KATMANDU, Nepal — The streets of this crowded tourist city are like a slow-moving showroom of the auto industry, with packs of buses, cars, taxis and motorbikes chugging along.
But if you take a closer look, you will find that some of the smaller buses have only one front wheel. They have no exhaust, and they don't chug. Emblazoned with a sign that says "Save Kathmandu," they are among the smallest and least-familiar models in the world's growing fleet of electric vehicles: the battery-powered "autorickshaw."
Nepal has been one of the lowest nations in the rankings of national economic output, but that has not stopped electric vehicles from finding a peculiar niche. Local businesses have already persuaded more than 100,000 commuters in Katmandu to ride the autorickshaws every day as they pick up passengers on designated routes.
Now they're beginning to push more advanced electric vehicles into the market for the more knowledgeable and well-heeled buyers. A poster in one of the showrooms says: "Do Not Let Petroleum Hold You Back, Go Electricity Today."
For the 2.5 million people who live in this area, driving electric vehicles will be liberating in more ways than one. Nepal has no native fossil fuels, so every drop of oil used here has to come from India, which drains Nepal's limited foreign currency.
"Electric vehicles are important for Nepal," said Binod Prasad Shrestha, director of the Nepal office at Winrock International, an Arkansas nonprofit organization that supports Nepal's electric vehicle development.
"It helps with climate change mitigation," Shrestha said. "Also, we are now spending more on fossil fuel imports than what we make from our total exports."
When smog came to Shangri-La
"Even though conventional cars are becoming cleaner, the number of cars on the road is making air quality worse," explained Lloyd Wright, a senior transport specialist at the Asian Development Bank.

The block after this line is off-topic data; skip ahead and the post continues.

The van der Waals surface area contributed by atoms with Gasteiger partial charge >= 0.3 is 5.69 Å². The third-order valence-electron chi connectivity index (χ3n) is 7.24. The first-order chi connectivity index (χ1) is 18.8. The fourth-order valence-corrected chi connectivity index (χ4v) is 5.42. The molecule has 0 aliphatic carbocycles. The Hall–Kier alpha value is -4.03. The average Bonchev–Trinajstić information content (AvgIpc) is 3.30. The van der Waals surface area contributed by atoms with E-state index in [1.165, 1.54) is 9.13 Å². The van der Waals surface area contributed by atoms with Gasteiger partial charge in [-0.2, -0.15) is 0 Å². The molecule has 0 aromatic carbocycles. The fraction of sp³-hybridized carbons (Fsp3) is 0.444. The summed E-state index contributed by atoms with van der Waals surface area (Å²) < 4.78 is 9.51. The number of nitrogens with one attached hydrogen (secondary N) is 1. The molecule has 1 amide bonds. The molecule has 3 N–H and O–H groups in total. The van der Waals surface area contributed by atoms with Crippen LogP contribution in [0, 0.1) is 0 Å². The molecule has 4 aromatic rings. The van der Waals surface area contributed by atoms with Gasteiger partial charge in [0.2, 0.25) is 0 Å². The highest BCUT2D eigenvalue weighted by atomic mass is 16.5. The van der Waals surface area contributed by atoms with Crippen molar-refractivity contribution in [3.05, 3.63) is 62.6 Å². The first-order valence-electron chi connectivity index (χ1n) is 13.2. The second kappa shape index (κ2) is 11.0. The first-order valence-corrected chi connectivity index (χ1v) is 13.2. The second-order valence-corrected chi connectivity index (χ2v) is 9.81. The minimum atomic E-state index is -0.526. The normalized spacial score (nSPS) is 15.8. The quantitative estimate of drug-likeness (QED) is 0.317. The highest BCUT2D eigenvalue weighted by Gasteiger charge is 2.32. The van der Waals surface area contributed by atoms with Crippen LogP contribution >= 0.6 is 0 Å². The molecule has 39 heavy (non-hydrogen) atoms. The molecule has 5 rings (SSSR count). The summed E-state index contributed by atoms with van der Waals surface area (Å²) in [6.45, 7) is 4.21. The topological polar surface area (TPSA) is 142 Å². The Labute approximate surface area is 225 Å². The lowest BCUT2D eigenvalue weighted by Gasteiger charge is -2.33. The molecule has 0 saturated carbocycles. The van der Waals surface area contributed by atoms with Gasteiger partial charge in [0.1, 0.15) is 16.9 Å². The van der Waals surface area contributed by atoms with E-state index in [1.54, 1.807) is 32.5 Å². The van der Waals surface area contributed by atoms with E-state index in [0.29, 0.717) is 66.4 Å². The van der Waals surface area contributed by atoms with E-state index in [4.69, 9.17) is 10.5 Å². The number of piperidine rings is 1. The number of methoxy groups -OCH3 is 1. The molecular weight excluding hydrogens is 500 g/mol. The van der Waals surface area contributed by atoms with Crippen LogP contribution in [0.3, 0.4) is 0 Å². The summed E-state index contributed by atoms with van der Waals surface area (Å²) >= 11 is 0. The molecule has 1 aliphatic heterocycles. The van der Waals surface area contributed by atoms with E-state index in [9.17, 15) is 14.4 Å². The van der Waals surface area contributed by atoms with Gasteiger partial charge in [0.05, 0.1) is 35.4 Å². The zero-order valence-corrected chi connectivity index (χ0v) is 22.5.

"Electric vehicle is a good solution, especially for countries with clean energy," Wright explained, noting that its fuel demands fit the energy source Nepal has: hydroelectric power.
By the 1990s, Nepal had already started electrifying its transportation system. At that time, Katmandu, once renowned as Shangri-La for its natural beauty, was enveloped by a smell of diesel, due to vehicle emissions.
To clear the air, in 1993, the U.S.-based Global Resources Institute began an experiment of converting diesel-powered rickshaws into battery-operated ones. Then a group of Nepali engineers, using imported auto parts, produced the more powerful electric three-wheeled autorickshaws. They're commonly known here as "SAFA Tempo," or "clean three-wheelers" in Nepali.
The fleet grew from seven in 1993 to 500 in 2005. Meanwhile, an indigenous electric vehicle industry took shape. During the early 2000s, dozens of recharging stations were installed and four assembly factories were built.
But Nepal's demand for electric vehicles fell shortly after 2005, when the government refused to let electric three-wheelers operate on more commuter routes and began importing diesel-powered minibuses.
'Lady drivers' come to the rescue
The Nepali electric vehicle industry blamed its development slowdown on diesel-powered vehicle importers, as well as on corrupt officials who wanted to profit from import taxes and fossil fuels trading. The government denied that, asserting that electric three-wheelers were involved in collisions in which drivers were found speeding.
The electric vehicle owners came up with an inspired political fix: hiring women. The idea was that "lady drivers" would put a gentler hand on the wheel.